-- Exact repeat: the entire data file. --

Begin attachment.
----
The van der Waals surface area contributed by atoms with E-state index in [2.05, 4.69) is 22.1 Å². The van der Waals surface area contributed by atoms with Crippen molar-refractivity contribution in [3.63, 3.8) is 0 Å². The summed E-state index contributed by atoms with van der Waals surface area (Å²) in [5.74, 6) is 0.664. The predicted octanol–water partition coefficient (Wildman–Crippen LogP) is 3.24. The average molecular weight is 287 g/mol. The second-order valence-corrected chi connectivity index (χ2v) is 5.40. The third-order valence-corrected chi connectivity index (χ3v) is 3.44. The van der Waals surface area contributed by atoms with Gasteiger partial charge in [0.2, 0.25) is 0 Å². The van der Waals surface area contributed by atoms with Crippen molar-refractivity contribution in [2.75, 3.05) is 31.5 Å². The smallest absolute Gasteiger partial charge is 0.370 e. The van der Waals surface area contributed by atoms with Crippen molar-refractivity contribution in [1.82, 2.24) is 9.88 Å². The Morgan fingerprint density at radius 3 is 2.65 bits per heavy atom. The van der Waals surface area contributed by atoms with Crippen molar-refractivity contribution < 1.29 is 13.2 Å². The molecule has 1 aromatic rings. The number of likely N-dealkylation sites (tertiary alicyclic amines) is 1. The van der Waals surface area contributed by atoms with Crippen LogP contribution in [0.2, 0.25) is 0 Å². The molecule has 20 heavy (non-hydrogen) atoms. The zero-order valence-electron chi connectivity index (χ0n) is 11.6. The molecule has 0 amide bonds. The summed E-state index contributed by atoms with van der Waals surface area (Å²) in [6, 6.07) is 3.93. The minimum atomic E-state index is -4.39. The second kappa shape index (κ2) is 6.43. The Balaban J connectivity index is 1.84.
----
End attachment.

The van der Waals surface area contributed by atoms with E-state index in [2.05, 4.69) is 22.1 Å². The van der Waals surface area contributed by atoms with Crippen molar-refractivity contribution in [3.63, 3.8) is 0 Å². The summed E-state index contributed by atoms with van der Waals surface area (Å²) in [5.74, 6) is 0.664. The predicted octanol–water partition coefficient (Wildman–Crippen LogP) is 3.24. The average molecular weight is 287 g/mol. The second-order valence-corrected chi connectivity index (χ2v) is 5.40. The third-order valence-corrected chi connectivity index (χ3v) is 3.44. The van der Waals surface area contributed by atoms with Gasteiger partial charge in [0.2, 0.25) is 0 Å². The van der Waals surface area contributed by atoms with Crippen molar-refractivity contribution in [2.75, 3.05) is 31.5 Å². The smallest absolute Gasteiger partial charge is 0.370 e. The van der Waals surface area contributed by atoms with Crippen molar-refractivity contribution in [1.82, 2.24) is 9.88 Å². The Morgan fingerprint density at radius 3 is 2.65 bits per heavy atom. The van der Waals surface area contributed by atoms with Crippen molar-refractivity contribution < 1.29 is 13.2 Å². The molecule has 1 aromatic rings. The number of likely N-dealkylation sites (tertiary alicyclic amines) is 1. The van der Waals surface area contributed by atoms with Crippen LogP contribution in [0.2, 0.25) is 0 Å². The molecule has 20 heavy (non-hydrogen) atoms. The zero-order valence-electron chi connectivity index (χ0n) is 11.6. The molecule has 0 amide bonds. The summed E-state index contributed by atoms with van der Waals surface area (Å²) in [6, 6.07) is 3.93. The minimum atomic E-state index is -4.39. The second kappa shape index (κ2) is 6.43. The Balaban J connectivity index is 1.84.